Ellen Cole Lee
The women of elegy are powerful, beautiful, and, often, angry. But why? In the elegiac poet-lover’s imagination, his mistress is usually outraged for one of three reasons (or all three, in the case of Propertius 3.23):
(1) she is jealous of her lover’s relationship with another woman (e.g., Tibullus 1.6)
(2) her lover has made her wait for his attentions (or his gifts) (e.g., Propertius 1.3, 2.29a)
(3) someone has been impugning her reputation (e.g., Propertius 1.4, 2.29a).
If she is not angry for one of these reasons, the poet-lover ascribes her anger to generalized passion: she is angry with him because she has been overcome by emotion (e.g., Propertius 3.8). In other words, if her anger cannot be attributed to one of these reasons, she is angry because she is in love with him, because she is excessively emotional, and, essentially, because she is a woman.
Curiously, these reasons reflect precisely the justifications the elegiac narrator gives for being angry with his mistress: jealousy (e.g., Ovid, Amores 2.5), waiting (e.g., Propertius 1.18), being compelled to give gifts (e.g., Propertius 4.5), and being unfairly maligned by her (e.g., Propertius 2.9). It appears that the lover-poet cannot imagine a reason for his mistress being angry with him that differs from his own justifications for anger. However, whereas his reasons for anger are often fleshed out into rhetorically masterful arguments, the justifications imputed to the mistress’s anger are represented as trifling and easily dismissable, mere obstacles to the couple getting down to the business of love. The poet-lover gaslights his mistress to make it appear that his rage is justifiable, but hers is irrational (for the concept of gaslighting, see Abramson, Manne, McKinnon), reproducing a gendered double standard for men’s and women’s anger (cf. Chemaly, Cooper, Traister).
The starkest rhetorical contrast between the anger of the poet-lover and that of the elegiac mistress occurs in the context of relationship violence. The puella is represented as passionately violent in her rage, striking both her lover and her rivals, often with little justifiable provocation. Her physical abuse is invariably feeble, sexualized, or both. In Propertius 3.8, the mistress’s teeth and fingernails do no permanent damage to the lover, and the marks they leave are suggestive of the erotic bites and scratches left on the lover’s body after sex. In contrast, the lover-poet often emphasizes his restraint in not reacting violently to his justifiable anger at his mistress. In Propertius 2.5, the lover-poet lists the physical abuses he will not commit against his mistress (striking her, ripping her clothes, breaking down her door), preferring to abuse her in his poetry instead. This praeteritio, however, effectively serves as a veiled threat of physical violence, a reminder to the mistress that the lover could hurt her if he wished.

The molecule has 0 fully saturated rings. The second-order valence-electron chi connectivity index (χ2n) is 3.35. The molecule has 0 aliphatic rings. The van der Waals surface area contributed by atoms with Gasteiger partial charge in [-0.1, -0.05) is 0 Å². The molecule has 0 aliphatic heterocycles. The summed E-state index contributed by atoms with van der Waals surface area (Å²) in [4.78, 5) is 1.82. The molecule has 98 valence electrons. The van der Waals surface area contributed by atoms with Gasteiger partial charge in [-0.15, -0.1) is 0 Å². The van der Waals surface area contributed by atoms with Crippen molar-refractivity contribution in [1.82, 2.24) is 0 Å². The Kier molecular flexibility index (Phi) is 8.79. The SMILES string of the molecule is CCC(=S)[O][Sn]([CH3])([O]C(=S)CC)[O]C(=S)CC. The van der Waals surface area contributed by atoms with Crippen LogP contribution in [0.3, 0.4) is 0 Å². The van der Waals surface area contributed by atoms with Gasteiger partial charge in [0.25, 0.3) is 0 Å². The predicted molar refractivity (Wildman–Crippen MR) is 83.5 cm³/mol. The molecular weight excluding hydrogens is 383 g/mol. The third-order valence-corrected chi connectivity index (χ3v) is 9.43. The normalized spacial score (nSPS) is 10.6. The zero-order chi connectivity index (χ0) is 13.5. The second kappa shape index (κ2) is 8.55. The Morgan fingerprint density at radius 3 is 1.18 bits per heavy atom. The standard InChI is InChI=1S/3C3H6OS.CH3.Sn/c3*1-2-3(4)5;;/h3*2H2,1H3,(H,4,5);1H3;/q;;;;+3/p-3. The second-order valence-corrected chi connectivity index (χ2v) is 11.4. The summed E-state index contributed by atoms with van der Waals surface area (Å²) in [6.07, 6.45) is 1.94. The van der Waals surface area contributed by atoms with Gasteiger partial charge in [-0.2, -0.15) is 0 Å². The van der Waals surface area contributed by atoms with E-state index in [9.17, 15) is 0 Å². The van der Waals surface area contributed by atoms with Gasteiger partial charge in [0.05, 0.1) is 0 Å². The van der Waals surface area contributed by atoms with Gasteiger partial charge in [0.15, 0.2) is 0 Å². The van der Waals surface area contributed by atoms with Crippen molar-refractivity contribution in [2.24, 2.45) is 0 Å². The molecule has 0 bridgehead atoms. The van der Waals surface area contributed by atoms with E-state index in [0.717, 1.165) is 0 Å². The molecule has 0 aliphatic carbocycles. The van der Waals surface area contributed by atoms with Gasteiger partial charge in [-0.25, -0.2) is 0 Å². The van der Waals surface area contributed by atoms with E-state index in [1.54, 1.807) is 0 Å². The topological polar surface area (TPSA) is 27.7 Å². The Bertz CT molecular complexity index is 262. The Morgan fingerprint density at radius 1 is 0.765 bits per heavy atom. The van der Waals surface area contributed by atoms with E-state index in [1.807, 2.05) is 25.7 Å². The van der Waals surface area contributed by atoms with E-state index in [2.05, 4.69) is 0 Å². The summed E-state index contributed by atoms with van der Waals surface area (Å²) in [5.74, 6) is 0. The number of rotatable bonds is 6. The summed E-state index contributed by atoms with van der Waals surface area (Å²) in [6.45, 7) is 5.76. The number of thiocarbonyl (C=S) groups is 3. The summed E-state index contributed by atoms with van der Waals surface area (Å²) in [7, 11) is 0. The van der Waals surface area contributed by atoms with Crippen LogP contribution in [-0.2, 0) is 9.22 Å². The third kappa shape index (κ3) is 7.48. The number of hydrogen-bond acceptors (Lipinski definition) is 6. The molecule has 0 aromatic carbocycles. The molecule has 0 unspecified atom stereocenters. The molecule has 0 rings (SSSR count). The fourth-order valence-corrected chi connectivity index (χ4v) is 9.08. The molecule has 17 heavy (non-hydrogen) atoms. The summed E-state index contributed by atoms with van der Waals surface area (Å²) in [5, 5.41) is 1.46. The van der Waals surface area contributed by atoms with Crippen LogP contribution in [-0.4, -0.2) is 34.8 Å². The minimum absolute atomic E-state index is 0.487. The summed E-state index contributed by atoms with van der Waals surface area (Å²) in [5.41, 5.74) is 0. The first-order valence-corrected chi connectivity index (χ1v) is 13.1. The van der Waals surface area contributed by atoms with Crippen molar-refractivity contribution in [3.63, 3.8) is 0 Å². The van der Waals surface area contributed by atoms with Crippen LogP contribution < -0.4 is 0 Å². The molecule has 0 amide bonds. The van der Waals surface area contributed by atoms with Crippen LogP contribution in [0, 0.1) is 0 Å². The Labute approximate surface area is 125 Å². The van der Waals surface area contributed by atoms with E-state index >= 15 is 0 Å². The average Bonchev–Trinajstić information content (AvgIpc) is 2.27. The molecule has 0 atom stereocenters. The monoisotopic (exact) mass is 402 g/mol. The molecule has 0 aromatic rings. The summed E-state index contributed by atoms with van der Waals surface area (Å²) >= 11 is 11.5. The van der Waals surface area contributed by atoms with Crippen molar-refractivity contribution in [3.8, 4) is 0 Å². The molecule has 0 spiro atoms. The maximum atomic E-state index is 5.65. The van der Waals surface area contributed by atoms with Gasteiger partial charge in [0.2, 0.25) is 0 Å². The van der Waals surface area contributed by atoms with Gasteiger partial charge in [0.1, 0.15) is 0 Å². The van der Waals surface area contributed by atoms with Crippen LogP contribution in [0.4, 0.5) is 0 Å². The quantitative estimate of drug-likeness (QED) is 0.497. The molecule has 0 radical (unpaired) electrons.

Elegiac poetry is, of course, rife with stories of rape, assault, and relationship violence in the context of narratives that, while claiming that women assert a dominant position within the heterosexual relationship, actually maintain structural gender inequalities. Previous scholars have studied how Latin poets, even as they purport to reject traditional gender roles, prioritize male desire by violently silencing women’s voices (Fredrick, Greene (1999 and 1998), James, and Richlin). Gender-based violence, as represented in elegy, serves to stifle the voices of women, producing narratives that remember male perspectives and dismiss women’s. As I argue, the poet-narrator of elegy consistently gaslights his mistress, putting words in her mouth to present her as an angry woman whose rage is unjustified and irrational. He paints her as physically and emotionally abusive, even as his own rageful rants threaten her with implicit (and, sometimes, explicit) violence. With her outrage dismissed and her safety imperiled, it is no wonder that the elegiac mistress is angry.
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